Collaborative divorce seems great in theory, but many people don’t quite understand how it works. This great video from the Crouch Group and Rhett Creative provides a fantastic explanation of how Collaborative Divorce works.
The following is a transcript of the video:
Collaborative divorce is one of the options for a divorce. Most people are familiar with the adversarial process,which is Court. But a collaborative divorce is an option that enables couples to divorce without fighting in court.The best way to describe how the collaborative divorce process works is the story of the orange. The story of the orange goes like this:There’s one orange and two children. Each child wants the orange. How can we effectively double the orange so that each child gets what they want?By asking the right questions, we can determine that one child wants the rind of the orange to make icing for cupcakes while the other child wants the juice. In this way, we can essentially double the orange so that each child gets what they want. We can do that same thing for families in the collaborative divorce process by asking the right question.In a collaborative divorce, each client has an attorney so that they have their own advocate to support and advise them in their case. The case is resolved without the fighting animosity and long term emotional and financial damage that court can cause.At the first joint meeting, the clients state what is important to them and their family, such as for the children to have security and stability or the clients to each have financial security and stability, and for both parents to have a good relationship with the children after the divorce is over.In most cases, the collaborative team includes a financial professional, who assists the couple in gathering the financial information about their assets and their debts and helps them develop their post divorce budgets.The other member of the collaborative force team is a trained mental health professional, but these people do not do therapy. Rather, they help clients develop their parenting plan, if they have children, and they coach the clients on communication techniques that will help them keep the process moving. Communication breakdowns slow the process down, which ends up costing the clients money.Through a series of joint meetings, which are usually two hours long, the team and the couple will review the financial information and the parenting plan, develop options for the division of their assets and liabilities, and negotiate an agreement that is acceptable to them both.Finally, the attorneys drafts the agreement, and the clients meet one last time to sign the decree. Then it is presented to the judge in a short hearing. This is the only time that anyone in the case goes to court.The couple and, if they have children, their entire family is less harmed by the divorce when they take advantage of the collaborative divorce process.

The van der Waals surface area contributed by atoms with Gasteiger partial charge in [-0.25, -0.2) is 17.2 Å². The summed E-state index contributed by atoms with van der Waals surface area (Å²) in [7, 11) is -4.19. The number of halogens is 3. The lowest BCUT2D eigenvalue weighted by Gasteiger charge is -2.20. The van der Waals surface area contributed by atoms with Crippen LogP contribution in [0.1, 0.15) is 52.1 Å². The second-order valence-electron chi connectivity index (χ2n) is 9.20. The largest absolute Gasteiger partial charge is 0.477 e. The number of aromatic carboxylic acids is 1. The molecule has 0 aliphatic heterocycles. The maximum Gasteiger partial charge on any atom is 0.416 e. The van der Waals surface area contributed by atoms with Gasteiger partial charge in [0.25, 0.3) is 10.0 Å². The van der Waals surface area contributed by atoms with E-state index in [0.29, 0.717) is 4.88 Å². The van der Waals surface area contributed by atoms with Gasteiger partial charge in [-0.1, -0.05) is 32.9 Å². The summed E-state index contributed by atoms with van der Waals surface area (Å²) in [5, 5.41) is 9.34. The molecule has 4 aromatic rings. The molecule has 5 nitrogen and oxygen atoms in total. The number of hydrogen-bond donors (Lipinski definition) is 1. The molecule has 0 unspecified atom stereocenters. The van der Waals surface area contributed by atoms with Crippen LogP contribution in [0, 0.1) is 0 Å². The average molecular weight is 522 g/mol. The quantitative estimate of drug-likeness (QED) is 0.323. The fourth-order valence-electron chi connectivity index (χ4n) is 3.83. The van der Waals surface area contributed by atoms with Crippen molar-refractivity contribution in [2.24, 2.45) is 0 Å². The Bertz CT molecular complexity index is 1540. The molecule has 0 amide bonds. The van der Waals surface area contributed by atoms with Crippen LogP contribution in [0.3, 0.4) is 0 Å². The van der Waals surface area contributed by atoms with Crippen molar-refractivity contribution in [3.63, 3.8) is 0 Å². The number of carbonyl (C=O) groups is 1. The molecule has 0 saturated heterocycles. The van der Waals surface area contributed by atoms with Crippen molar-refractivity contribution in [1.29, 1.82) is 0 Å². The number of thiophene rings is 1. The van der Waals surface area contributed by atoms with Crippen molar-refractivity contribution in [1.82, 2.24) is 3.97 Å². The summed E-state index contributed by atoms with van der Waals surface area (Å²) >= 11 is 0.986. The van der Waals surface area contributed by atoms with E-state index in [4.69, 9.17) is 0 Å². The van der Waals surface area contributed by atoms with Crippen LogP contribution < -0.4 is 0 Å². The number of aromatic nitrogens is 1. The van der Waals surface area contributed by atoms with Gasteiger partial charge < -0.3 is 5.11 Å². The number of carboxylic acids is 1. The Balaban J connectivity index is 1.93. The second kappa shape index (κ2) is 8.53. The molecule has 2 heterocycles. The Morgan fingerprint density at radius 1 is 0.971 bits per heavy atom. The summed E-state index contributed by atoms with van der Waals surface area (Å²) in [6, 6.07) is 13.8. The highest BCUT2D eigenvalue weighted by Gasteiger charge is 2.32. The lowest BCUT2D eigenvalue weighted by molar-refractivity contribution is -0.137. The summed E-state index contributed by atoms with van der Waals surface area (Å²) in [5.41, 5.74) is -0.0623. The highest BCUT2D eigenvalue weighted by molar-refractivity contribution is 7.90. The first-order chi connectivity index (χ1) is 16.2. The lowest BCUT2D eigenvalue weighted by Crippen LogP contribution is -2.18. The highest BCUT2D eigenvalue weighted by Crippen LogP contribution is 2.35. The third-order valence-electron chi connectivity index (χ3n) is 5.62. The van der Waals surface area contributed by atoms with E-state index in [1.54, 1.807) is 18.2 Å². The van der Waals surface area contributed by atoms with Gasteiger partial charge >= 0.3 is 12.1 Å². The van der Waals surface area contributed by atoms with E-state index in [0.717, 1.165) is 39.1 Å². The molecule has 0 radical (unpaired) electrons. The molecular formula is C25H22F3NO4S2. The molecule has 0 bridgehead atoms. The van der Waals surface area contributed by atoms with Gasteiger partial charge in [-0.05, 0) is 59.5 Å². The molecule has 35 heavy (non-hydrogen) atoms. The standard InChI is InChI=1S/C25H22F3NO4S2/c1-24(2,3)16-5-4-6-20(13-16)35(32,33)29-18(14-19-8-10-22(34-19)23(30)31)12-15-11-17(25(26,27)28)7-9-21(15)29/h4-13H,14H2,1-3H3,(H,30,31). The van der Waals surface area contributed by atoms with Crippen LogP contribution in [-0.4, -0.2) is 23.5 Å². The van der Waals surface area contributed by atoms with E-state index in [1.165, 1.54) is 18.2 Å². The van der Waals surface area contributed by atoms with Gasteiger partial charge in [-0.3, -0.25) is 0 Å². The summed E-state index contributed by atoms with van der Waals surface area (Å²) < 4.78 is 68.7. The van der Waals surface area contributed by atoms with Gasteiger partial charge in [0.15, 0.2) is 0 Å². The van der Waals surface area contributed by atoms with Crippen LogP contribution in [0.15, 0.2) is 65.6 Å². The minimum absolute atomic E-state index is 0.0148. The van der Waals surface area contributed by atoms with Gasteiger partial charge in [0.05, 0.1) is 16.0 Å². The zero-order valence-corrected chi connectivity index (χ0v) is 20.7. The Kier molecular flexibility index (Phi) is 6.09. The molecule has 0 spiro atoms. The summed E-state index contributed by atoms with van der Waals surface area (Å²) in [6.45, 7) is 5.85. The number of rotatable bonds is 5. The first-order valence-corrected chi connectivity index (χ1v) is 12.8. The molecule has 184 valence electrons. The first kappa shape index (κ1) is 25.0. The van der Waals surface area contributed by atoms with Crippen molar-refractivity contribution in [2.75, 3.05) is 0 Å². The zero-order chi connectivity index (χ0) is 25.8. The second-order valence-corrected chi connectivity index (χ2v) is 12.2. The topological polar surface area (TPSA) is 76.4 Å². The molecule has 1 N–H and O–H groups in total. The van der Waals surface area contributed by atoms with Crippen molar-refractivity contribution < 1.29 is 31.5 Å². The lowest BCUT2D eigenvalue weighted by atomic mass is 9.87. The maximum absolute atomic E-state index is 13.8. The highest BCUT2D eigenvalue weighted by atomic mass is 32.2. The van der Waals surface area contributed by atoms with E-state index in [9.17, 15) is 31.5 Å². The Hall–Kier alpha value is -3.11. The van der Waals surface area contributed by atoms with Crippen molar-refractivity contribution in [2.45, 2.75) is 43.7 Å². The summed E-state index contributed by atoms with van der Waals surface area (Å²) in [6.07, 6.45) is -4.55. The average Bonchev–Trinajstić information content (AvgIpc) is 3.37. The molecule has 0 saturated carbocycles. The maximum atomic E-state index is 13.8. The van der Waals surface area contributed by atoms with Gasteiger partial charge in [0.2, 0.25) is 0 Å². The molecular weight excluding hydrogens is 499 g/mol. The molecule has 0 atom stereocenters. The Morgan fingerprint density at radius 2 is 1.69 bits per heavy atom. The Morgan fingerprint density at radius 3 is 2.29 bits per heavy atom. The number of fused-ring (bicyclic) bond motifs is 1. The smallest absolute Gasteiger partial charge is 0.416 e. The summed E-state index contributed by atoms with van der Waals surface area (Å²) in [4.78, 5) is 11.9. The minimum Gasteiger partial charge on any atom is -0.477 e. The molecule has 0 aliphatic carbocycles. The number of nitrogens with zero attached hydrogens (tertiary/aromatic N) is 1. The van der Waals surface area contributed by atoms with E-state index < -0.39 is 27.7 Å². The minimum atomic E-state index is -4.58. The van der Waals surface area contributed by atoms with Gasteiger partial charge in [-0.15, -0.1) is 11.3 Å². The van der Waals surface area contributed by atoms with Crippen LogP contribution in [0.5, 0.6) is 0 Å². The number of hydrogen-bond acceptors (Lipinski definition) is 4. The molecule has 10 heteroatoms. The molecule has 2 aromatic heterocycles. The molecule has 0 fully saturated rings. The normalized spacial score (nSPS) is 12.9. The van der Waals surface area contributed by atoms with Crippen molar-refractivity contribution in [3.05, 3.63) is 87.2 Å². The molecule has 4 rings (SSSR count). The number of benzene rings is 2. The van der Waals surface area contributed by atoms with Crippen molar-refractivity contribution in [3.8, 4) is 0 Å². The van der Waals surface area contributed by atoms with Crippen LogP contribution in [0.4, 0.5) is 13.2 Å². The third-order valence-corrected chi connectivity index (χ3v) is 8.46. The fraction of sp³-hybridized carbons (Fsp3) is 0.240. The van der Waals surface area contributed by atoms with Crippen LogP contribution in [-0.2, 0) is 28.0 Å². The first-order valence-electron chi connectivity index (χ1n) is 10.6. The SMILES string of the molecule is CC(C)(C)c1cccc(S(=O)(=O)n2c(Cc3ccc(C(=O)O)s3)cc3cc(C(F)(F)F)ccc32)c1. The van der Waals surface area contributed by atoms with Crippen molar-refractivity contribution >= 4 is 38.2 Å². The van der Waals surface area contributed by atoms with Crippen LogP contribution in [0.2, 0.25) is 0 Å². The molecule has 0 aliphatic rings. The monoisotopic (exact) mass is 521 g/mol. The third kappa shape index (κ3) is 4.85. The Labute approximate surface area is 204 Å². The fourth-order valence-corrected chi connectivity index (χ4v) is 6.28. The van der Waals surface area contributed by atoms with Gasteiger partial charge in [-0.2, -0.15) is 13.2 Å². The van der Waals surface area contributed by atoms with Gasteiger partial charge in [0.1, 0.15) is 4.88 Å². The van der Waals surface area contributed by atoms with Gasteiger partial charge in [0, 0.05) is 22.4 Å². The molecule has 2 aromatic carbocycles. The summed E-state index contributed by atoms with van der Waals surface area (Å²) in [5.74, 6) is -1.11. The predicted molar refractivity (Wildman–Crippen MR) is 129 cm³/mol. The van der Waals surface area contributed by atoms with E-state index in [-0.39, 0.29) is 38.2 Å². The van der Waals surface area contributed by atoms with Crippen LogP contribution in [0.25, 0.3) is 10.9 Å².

Adam B. Cordover is an author of an American Bar Association book on Collaborative Practice. He is a founder of the Tampa Bay Collaborative Trainers and a member of the board of the International Academy of Collaborative Professionals and Florida Academy of Collaborative Professionals.